To protect teachers from using inappropriate materials and/or guest speakers, State Law requires each LEA to have a working human sexuality instructional materials committee in place. The purpose of this committee is to evaluate instructional materials not on the USOE Recommended Instructional Materials System(RIMS) list and to approve guest speakers and their presentations. The composition of the committee is outlined in State Law. RIMS may be accessed at:

The Utah State Office of Education offers annual professional development for all new or newly assigned teachers of human sexuality. LEAs are required to offer follow-up trainings for teachers at least once every three years. In addition, LEAs are required to annually complete and submit a form provided by the Utah State Office of Education that summarizes their human sexuality instructional practices.

Teaching Guidelines
Teachers must be factual and objective in presenting information to students. LEAs shall implement abstinence-based instruction that teaches young people to abstain from sexual intercourse until they establish a mutually monogamous relationship within the context of marriage.

The following shall not be taught:

  1. The intricacies of intercourse, sexual stimulation, erotic behavior, etc.
  2. The advocacy of homosexuality.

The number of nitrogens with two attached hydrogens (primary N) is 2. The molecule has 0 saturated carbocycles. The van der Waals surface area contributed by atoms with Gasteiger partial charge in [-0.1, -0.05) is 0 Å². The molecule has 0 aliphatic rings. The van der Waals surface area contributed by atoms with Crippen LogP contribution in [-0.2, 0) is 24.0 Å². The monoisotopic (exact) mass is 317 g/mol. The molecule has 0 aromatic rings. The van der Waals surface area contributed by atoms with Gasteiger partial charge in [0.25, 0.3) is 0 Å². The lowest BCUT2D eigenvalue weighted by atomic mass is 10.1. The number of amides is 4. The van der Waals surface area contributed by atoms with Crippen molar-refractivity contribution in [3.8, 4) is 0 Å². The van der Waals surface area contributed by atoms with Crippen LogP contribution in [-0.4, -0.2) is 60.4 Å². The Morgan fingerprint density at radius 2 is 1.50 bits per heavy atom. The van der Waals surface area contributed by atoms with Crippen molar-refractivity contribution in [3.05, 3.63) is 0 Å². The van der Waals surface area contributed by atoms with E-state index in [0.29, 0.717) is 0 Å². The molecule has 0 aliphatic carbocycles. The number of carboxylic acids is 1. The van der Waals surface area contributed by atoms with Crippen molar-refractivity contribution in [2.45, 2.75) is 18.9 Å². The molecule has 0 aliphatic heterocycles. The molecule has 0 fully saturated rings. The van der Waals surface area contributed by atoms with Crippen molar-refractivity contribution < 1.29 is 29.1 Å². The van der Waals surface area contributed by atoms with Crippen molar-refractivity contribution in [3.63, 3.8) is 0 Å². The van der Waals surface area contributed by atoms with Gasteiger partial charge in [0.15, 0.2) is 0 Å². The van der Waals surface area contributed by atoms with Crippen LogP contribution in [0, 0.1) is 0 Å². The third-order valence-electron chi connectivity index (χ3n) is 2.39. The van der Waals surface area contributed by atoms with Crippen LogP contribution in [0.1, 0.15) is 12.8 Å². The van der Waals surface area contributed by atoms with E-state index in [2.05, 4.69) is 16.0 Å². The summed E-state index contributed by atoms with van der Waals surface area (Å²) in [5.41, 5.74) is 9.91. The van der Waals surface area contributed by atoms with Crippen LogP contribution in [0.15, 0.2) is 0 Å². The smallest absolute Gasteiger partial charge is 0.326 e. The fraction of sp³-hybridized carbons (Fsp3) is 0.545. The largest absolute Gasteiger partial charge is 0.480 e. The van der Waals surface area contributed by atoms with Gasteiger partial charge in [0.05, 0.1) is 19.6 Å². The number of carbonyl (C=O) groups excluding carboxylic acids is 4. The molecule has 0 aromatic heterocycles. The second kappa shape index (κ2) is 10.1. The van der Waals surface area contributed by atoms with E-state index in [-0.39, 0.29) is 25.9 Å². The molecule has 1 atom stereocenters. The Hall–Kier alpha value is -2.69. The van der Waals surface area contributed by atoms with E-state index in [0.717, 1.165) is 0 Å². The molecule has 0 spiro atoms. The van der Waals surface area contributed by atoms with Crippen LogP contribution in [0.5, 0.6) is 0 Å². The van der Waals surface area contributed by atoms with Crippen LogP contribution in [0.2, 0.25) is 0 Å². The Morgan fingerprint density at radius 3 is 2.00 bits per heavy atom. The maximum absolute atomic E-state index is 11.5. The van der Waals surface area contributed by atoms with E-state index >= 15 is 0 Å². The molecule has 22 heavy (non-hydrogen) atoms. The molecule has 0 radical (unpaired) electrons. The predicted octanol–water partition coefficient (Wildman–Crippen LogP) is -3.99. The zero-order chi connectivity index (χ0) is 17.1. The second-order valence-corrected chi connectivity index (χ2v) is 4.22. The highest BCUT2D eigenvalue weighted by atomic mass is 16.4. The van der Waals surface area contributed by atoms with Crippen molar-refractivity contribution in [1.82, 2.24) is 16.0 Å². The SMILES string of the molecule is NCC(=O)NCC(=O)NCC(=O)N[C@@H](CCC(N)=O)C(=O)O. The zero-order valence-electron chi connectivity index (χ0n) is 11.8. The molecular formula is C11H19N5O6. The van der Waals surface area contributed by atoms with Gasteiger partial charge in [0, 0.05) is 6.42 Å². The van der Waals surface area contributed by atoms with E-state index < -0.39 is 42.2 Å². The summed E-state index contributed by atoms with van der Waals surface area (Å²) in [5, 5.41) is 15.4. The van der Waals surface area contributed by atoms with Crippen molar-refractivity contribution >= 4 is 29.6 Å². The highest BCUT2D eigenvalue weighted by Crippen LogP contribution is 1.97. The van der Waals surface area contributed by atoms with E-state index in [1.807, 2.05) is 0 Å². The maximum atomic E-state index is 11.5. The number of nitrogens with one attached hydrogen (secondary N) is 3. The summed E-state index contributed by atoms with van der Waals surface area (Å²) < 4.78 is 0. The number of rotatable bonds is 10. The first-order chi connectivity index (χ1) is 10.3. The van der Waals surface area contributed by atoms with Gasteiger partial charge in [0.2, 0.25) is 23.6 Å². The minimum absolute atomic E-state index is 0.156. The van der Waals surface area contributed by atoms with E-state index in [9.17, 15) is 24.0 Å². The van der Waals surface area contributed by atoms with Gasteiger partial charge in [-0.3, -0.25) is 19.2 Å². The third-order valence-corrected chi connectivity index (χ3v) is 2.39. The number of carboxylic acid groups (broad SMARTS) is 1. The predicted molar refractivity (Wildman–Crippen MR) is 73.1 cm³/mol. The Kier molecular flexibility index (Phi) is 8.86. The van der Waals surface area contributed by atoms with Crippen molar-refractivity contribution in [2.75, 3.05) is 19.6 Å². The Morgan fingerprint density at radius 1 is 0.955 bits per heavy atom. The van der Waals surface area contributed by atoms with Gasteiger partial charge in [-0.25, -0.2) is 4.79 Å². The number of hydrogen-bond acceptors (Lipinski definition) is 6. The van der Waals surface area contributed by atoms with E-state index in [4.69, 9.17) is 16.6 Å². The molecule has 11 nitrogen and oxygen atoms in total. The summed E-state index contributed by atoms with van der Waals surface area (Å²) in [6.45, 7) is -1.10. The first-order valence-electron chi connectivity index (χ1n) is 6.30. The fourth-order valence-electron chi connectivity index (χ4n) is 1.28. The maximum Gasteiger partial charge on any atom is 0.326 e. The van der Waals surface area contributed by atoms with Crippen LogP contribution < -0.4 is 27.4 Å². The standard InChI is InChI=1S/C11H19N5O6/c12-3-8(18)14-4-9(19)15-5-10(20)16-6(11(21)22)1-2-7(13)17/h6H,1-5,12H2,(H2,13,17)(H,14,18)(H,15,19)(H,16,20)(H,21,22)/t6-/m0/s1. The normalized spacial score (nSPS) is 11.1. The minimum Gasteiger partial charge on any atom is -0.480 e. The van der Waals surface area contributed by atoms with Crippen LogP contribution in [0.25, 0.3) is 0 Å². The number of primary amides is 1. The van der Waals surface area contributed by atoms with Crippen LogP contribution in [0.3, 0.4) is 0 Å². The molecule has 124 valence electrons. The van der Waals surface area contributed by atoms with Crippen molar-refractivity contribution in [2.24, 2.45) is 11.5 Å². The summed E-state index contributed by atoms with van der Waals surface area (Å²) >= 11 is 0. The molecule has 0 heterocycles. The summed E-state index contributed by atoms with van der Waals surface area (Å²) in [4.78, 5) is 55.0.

3. The advocacy or encouragement of the use of contraceptive methods.
  4. The advocacy of sexual relations outside of marriage or sexual promiscuity. (Utah Administrative Code R277-474-3)

An educator may not intentionally elicit comments or questions about matters subject to parental consent requirements. Responses permitted under this section must be (1) brief; (2) medically accurate; (3) objective; (4) consistent with core curriculum content and Utah Law and Policy; and (5) age- appropriate to students involved.

Utah educators may respond to spontaneous student questions for the purpose of providing accurate data or correcting inaccurate or misleading information or comments made by students in class regarding human sexuality. (Utah Administrative Code R277-474-7) Students should be encouraged to consult their parents for further discussion.

Curriculum Mapping
LEAs are encouraged to map the secondary health education core curriculum, specifying the goals, activities, and community assistance offered at each grade level. Mapping will enhance instruction and communication among teachers and create a smooth transition from one level of instruction to the next.

Prevention Dimensions
Prevention education is vital to health education. It saves lives and money and assists students in avoiding negative consequences. The world today challenges students in many ways. Among the problems teenagers face are substance abuse, mental illness including depression and suicide, sexually transmitted diseases, teen pregnancy, internet dangers, and illnesses impacted by obesity.

Utah’s Prevention Dimensions program assists teachers and the community with curriculum and professional development to help students develop strategies to avoid harmful behaviors and/or situations. The curriculum parallels the Utah State Health Education Core Curriculum and is an excellent resource for teachers statewide.

Life Skills